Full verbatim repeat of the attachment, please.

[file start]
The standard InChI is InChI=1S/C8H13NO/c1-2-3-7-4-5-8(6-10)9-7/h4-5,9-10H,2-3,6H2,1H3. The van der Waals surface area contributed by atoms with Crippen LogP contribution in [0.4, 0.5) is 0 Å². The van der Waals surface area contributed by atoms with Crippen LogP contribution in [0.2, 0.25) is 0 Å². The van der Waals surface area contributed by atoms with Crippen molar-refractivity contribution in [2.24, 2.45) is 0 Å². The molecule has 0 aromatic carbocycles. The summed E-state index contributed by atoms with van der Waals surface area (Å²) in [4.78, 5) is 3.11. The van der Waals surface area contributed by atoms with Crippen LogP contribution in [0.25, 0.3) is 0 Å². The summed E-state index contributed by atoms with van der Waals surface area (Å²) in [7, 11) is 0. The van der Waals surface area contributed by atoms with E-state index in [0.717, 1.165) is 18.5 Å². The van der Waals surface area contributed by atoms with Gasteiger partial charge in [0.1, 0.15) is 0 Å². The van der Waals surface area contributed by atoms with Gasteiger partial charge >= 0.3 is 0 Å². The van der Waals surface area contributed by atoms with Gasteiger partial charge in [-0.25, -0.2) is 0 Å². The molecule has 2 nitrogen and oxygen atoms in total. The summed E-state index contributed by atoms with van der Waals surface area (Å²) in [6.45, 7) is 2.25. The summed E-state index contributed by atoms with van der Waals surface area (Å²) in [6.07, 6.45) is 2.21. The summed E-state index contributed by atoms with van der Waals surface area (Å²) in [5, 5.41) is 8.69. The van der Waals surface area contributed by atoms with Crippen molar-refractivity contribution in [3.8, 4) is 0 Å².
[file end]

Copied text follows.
The standard InChI is InChI=1S/C8H13NO/c1-2-3-7-4-5-8(6-10)9-7/h4-5,9-10H,2-3,6H2,1H3. The van der Waals surface area contributed by atoms with Crippen LogP contribution in [0.4, 0.5) is 0 Å². The van der Waals surface area contributed by atoms with Crippen LogP contribution in [0.2, 0.25) is 0 Å². The van der Waals surface area contributed by atoms with Crippen molar-refractivity contribution in [2.24, 2.45) is 0 Å². The molecule has 0 aromatic carbocycles. The summed E-state index contributed by atoms with van der Waals surface area (Å²) in [4.78, 5) is 3.11. The van der Waals surface area contributed by atoms with Crippen LogP contribution in [0.25, 0.3) is 0 Å². The summed E-state index contributed by atoms with van der Waals surface area (Å²) in [7, 11) is 0. The van der Waals surface area contributed by atoms with E-state index in [0.717, 1.165) is 18.5 Å². The van der Waals surface area contributed by atoms with Gasteiger partial charge in [0.1, 0.15) is 0 Å². The van der Waals surface area contributed by atoms with Gasteiger partial charge >= 0.3 is 0 Å². The van der Waals surface area contributed by atoms with Gasteiger partial charge in [-0.25, -0.2) is 0 Å². The molecule has 2 nitrogen and oxygen atoms in total. The summed E-state index contributed by atoms with van der Waals surface area (Å²) in [6.45, 7) is 2.25. The summed E-state index contributed by atoms with van der Waals surface area (Å²) in [6.07, 6.45) is 2.21. The summed E-state index contributed by atoms with van der Waals surface area (Å²) in [5, 5.41) is 8.69. The van der Waals surface area contributed by atoms with Crippen molar-refractivity contribution in [3.8, 4) is 0 Å².